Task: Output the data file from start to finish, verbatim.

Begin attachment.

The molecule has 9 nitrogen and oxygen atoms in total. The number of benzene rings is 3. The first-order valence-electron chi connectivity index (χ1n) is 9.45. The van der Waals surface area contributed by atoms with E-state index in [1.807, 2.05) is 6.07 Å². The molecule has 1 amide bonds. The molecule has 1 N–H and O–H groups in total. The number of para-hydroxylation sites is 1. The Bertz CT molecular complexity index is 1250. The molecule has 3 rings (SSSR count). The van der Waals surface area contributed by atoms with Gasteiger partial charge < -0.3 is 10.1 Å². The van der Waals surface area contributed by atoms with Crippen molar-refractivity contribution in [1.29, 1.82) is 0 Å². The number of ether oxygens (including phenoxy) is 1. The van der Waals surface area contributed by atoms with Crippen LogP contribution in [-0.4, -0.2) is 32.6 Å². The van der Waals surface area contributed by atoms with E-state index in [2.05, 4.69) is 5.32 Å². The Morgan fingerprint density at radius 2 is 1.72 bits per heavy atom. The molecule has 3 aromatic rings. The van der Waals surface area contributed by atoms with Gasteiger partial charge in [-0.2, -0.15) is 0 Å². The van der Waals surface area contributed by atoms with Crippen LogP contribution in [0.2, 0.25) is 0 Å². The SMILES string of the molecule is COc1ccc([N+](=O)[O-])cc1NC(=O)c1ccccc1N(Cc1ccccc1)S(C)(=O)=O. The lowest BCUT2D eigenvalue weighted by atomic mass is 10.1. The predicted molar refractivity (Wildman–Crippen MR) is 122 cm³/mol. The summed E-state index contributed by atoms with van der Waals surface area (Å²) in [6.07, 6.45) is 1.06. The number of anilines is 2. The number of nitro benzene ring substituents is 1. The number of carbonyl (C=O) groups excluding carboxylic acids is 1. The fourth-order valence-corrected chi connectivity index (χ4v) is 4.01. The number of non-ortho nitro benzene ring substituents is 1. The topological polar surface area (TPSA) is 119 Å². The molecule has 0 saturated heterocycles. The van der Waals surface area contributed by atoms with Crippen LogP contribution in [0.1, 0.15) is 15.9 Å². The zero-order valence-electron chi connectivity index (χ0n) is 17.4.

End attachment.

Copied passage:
The molecule has 9 nitrogen and oxygen atoms in total. The number of benzene rings is 3. The first-order valence-electron chi connectivity index (χ1n) is 9.45. The van der Waals surface area contributed by atoms with E-state index in [1.807, 2.05) is 6.07 Å². The molecule has 1 amide bonds. The molecule has 1 N–H and O–H groups in total. The number of para-hydroxylation sites is 1. The Bertz CT molecular complexity index is 1250. The molecule has 3 rings (SSSR count). The van der Waals surface area contributed by atoms with Gasteiger partial charge < -0.3 is 10.1 Å². The van der Waals surface area contributed by atoms with Crippen molar-refractivity contribution in [1.29, 1.82) is 0 Å². The number of ether oxygens (including phenoxy) is 1. The van der Waals surface area contributed by atoms with Crippen LogP contribution in [-0.4, -0.2) is 32.6 Å². The van der Waals surface area contributed by atoms with E-state index in [2.05, 4.69) is 5.32 Å². The Morgan fingerprint density at radius 2 is 1.72 bits per heavy atom. The molecule has 3 aromatic rings. The van der Waals surface area contributed by atoms with Gasteiger partial charge in [-0.2, -0.15) is 0 Å². The van der Waals surface area contributed by atoms with Crippen LogP contribution in [0.2, 0.25) is 0 Å². The SMILES string of the molecule is COc1ccc([N+](=O)[O-])cc1NC(=O)c1ccccc1N(Cc1ccccc1)S(C)(=O)=O. The lowest BCUT2D eigenvalue weighted by atomic mass is 10.1. The predicted molar refractivity (Wildman–Crippen MR) is 122 cm³/mol. The summed E-state index contributed by atoms with van der Waals surface area (Å²) in [6.07, 6.45) is 1.06. The number of anilines is 2. The number of nitro benzene ring substituents is 1. The number of carbonyl (C=O) groups excluding carboxylic acids is 1. The fourth-order valence-corrected chi connectivity index (χ4v) is 4.01. The number of non-ortho nitro benzene ring substituents is 1. The topological polar surface area (TPSA) is 119 Å². The molecule has 0 saturated heterocycles. The van der Waals surface area contributed by atoms with Crippen LogP contribution in [0.1, 0.15) is 15.9 Å². The zero-order valence-electron chi connectivity index (χ0n) is 17.4.